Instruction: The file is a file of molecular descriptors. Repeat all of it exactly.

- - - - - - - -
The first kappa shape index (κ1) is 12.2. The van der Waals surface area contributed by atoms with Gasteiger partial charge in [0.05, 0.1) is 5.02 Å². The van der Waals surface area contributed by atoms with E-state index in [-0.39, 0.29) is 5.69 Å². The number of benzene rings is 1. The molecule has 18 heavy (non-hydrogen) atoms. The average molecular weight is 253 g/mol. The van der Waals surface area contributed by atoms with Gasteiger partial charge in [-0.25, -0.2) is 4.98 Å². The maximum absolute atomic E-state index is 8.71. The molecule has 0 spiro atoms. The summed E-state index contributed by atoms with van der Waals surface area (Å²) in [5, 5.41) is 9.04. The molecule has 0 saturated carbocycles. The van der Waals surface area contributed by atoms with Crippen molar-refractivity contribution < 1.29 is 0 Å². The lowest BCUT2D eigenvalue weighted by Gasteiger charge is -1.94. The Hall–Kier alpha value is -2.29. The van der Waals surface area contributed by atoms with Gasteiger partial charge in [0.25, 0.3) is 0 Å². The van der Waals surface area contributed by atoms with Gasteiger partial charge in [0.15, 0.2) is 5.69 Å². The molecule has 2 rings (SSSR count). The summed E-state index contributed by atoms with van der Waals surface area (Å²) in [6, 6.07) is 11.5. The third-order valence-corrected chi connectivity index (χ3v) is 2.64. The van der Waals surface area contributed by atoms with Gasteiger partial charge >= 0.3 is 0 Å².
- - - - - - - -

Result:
The first kappa shape index (κ1) is 12.2. The van der Waals surface area contributed by atoms with Gasteiger partial charge in [0.05, 0.1) is 5.02 Å². The van der Waals surface area contributed by atoms with E-state index in [-0.39, 0.29) is 5.69 Å². The number of benzene rings is 1. The molecule has 18 heavy (non-hydrogen) atoms. The average molecular weight is 253 g/mol. The van der Waals surface area contributed by atoms with Gasteiger partial charge in [-0.25, -0.2) is 4.98 Å². The maximum absolute atomic E-state index is 8.71. The molecule has 0 spiro atoms. The summed E-state index contributed by atoms with van der Waals surface area (Å²) in [5, 5.41) is 9.04. The molecule has 0 saturated carbocycles. The van der Waals surface area contributed by atoms with Crippen molar-refractivity contribution < 1.29 is 0 Å². The lowest BCUT2D eigenvalue weighted by Gasteiger charge is -1.94. The Hall–Kier alpha value is -2.29. The van der Waals surface area contributed by atoms with Gasteiger partial charge in [0.25, 0.3) is 0 Å². The van der Waals surface area contributed by atoms with Gasteiger partial charge in [0.15, 0.2) is 5.69 Å². The molecule has 2 rings (SSSR count). The summed E-state index contributed by atoms with van der Waals surface area (Å²) in [6, 6.07) is 11.5. The third-order valence-corrected chi connectivity index (χ3v) is 2.64. The van der Waals surface area contributed by atoms with Gasteiger partial charge >= 0.3 is 0 Å².